- Mobile is pushing for a more connected and information rich journey. Traveler habits are changing as we are now doing everything via mobile and experiencing every part of our life improving with technology. The on-demand economy is causing a huge evolution in how data is crunched to produce real-time individualised results. While the bulk of innovation has happened on the booking end, we are now starting to see hotels finally take the plunge. But due to past investments in technology, legacy systems that aren’t easy integrated to new technology and lack of skilled operational staff and you can already see how hard it is to evolve.
- Millennial will be the biggest travel spenders most likely by 2018 (some say 2017). This changes the entire game as millennials have extremely different tastes and expectations when it comes to travel. W Hotel is probably more relatable to a GenY then the St.Regis. How these traditional brands evolve will be instrumental to their longevity.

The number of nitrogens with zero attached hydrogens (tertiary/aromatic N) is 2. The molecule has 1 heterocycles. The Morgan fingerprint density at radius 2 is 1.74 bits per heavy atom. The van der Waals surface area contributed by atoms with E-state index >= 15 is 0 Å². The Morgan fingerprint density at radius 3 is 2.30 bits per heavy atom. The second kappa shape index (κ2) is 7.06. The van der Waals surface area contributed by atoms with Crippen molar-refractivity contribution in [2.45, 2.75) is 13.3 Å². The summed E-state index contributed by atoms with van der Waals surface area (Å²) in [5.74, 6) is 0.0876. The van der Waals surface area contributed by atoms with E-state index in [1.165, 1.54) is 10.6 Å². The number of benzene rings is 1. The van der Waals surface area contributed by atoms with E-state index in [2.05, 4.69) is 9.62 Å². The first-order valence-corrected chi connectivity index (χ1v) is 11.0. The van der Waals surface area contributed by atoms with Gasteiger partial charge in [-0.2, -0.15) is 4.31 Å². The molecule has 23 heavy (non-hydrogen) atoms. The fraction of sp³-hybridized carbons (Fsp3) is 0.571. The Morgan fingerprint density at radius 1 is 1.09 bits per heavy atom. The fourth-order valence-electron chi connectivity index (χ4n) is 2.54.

- Shortage of time and manpower. From speaking to hotels, there is a large resource drain resulting in less qualified and skilled people working in hotels. How do you get these people to run technology systems? It’s either very tedious or you simply can’t or don’t bother trying. This has resulted in companies like us coming to life where we look at creating systems that require very little interaction with staff but still provides them with a wealth of information in a purposeful manner. Imagine if you had to get your restaurant staff in the hotel to manually search for a person’s name or room number to find out if they are allergic to any food or have any specific dietary requirements. This would just be impossible. But if you could take the data, and provide it to them automatically on a screen just prior to the guest walking in with only the information they need to know or to inform staff of specific dishes they can’t have and prompt the restaurant if that is what they ordered then that is something amazing. Not only does the hotel stop itself from potentially unknowingly harm a guest but they stop a bad review from happening which sadly has a big effect on hotels (guests choose hotels based on (1) price, (2) reviews, (3) past experiences). But if they could predict and inform the guest, then that moment something special happens. Not only do they show the guest how data is transformed into something positive, but they showed they care and are being proactive in the relationship.